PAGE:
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The Sticks plus guests - Dry Bar Manchester - 1.7.11

While the rest of the world seems to be preoccupied with tennis, strikes and that shindig on a muddy farm, it’s lucky that Designer Magazine remembered that someone has to take care of the serious business of quality live music. Glastonbury may have provided three debatable headliners last weekend, but Dry Bar showcased three headline acts for the price of one, with no need to dig out the wellies or re-mortgage your house for the privilege.

Mathew Petit kicked off the night with a distinctive voice that was anything but petite. He played a set of beautifully simple but captivating acoustic songs such as ‘Hands’ and ‘Affected by Attention’, with lyrics about teenage troubles. To top it off, he was joined on stage for a truly irresistible duet cover of Robyn’s ‘Be Mine’.

The charismatically named and natured If You Like To Dance were up next, and were successful in their quest ’to make new friends’- if the spontaneous mid-set skanking was anything to go by. Evidently the Dry Bar crowd is fond of the occasional dance. Their fun-injected pop rock was a hit with the crowd (Think: Jimmy Eat World plugged into a disco ball), and more fuel was added to the fire of the theory that people not liking Ke$ha is actually a conspiracy, with their medley of songs from ‘Pop’s First Lady of Autotune’ going down just as well. They also cast their pop-punk magic over ‘A-Team’ from the world’s current favourite guy – Ed Sheeran.

The first of the headlines were Cut The Kids. The kids in question played an innovative set - scattered with bongo drumming and a medolica - which can only be described as electro-depression, pioneered by the likes of The XX and White Lies. A sound reminiscent of the New Order and Factory Records empire days of Dry Bar were given a modern twist in the form of fourth member Mac (of the Apple variety) who provided intense crescendos and intoxicating beats, completed by booming ‘Tom-from-Editors’ style vocals.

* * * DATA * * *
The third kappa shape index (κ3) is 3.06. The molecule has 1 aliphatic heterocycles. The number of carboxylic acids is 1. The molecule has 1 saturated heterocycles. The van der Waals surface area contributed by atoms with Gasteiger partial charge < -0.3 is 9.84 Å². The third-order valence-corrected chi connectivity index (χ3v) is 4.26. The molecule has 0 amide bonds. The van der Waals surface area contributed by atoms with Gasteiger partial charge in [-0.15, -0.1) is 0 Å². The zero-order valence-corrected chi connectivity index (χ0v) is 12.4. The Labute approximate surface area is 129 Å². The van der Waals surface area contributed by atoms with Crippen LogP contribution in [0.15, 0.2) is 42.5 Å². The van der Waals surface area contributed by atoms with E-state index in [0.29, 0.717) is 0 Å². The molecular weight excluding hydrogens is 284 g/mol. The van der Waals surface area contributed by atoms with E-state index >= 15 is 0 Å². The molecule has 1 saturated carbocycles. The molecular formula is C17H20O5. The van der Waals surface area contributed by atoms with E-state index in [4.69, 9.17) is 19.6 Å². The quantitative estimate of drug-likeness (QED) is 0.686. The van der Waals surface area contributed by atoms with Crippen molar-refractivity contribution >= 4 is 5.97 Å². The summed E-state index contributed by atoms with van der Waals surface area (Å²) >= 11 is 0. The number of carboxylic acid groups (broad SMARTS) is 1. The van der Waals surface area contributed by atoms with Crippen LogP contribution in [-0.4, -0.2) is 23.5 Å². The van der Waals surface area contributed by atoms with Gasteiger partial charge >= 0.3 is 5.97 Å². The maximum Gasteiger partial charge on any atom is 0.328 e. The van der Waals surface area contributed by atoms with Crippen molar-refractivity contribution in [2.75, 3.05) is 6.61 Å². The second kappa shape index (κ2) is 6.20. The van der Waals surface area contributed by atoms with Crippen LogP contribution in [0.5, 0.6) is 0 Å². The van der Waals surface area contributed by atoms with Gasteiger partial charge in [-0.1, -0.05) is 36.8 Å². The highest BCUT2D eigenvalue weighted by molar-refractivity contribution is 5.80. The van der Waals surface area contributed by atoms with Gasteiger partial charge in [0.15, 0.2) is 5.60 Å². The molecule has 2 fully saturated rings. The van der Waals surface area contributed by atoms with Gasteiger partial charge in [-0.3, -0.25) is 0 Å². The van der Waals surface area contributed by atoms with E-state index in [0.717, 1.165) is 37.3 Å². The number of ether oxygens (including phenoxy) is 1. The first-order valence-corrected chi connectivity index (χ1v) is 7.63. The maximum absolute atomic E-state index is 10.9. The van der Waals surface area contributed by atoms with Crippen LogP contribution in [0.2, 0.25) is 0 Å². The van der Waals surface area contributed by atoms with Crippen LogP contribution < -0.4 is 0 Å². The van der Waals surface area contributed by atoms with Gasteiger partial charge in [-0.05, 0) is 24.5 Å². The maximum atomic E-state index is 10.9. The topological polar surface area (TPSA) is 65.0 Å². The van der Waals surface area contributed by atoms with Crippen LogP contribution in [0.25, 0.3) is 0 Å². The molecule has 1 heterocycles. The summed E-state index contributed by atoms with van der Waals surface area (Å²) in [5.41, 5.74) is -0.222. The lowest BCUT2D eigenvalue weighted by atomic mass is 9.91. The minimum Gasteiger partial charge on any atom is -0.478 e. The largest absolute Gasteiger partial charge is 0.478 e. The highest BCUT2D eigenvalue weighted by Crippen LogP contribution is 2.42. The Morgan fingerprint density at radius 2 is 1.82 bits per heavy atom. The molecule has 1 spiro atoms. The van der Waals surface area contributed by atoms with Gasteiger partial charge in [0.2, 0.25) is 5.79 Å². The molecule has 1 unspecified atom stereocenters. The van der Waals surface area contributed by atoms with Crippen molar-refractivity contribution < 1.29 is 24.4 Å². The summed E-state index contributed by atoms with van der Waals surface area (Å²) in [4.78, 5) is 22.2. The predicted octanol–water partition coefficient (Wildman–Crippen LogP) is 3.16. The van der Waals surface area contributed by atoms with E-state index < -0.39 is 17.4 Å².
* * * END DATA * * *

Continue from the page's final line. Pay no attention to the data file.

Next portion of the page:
Taking a reggae-shaped detour from proceedings, The Royals returned to Dry Bar, climbing their way up the listings since their slot earlier this year. Their potential (pardon the Alan Sugar-ism) is not only evident here; the Wilmslow four-piece’s upbeat ska tribute ‘Alive in the 80’s’ has been played in America, showing that Wills and Kate aren’t the only Royals causing a stir on the other side of the pond. The sunny and seasonal reggae sounds of ‘Summer’ and the dark, brooding ‘Stacey’ proved to be a perfect combination, and displayed a knack of song writing so head-bobbingly good you’re sure you’ve known the tunes forever.

Rounding off the night in style was a powerhouse of a five-piece; The Sticks, with complimenting male/female vocals. The latter of whom displayed a breathtaking vocal spectrum ranging from a quaint Kate Nash to a roaring Laura Mary-Carter (Beyoncé and Glasto, take note, that’s girl power). The delicate introductions of the likes of ‘Shell Island’ that gave way to thundering choruses full of retro rock and roll charm and sharp-tounged lyrics filled the room and easily provided your Recommended Daily Allowance of cool.

Without even a scrap of mud, a safe distance away from the nearest portaloo. So stick that in your pipe and smoke it, Mr Eavis.

Words: Lucy Holt
Photos: Jordon Parry

The Sticks / Cut The Kids - Dry Bar Manchester - 1.7.11

Cut The Kids made a terrific impression with their electro-indie grooves, weaving a complex sound that you might think to be beyond the scope of a three-piece. It is pleasantly difficult to pin these guys down – the second you think ‘Joy Division’ with any certainty you’re thrown an ‘Innerpartysystem’-esque curveball. Slick manning of the keys and pads was complimented by subtle guitar riffs and singer Benzo May’s poignant baritone, not to mention his warm vibe with the crowd. The air was crackling; these Bury boys are definitely onto something here.

Fans were well packed-in by the time The Sticks took to the stage as the final act of the evening. This band run the indie/rock slalom with style; whopping horsepower from the drums drives a muscular rhythm section and with such well-timed speed-changes they elevate themselves above other comfortable, boring, indie acts who might claim to be their peers. On the night The Sticks execute each tune with the coolness and poise befitting a headline act, and the vocal harmonies – not to mention the rhythm guitarist shredding seven shades out of his Telecaster – are something to behold. This is a band with a well-earned swagger and they proved to be a great way to wrap up a top night.

Words: Sean Gibson
Photos: Jordon Parry



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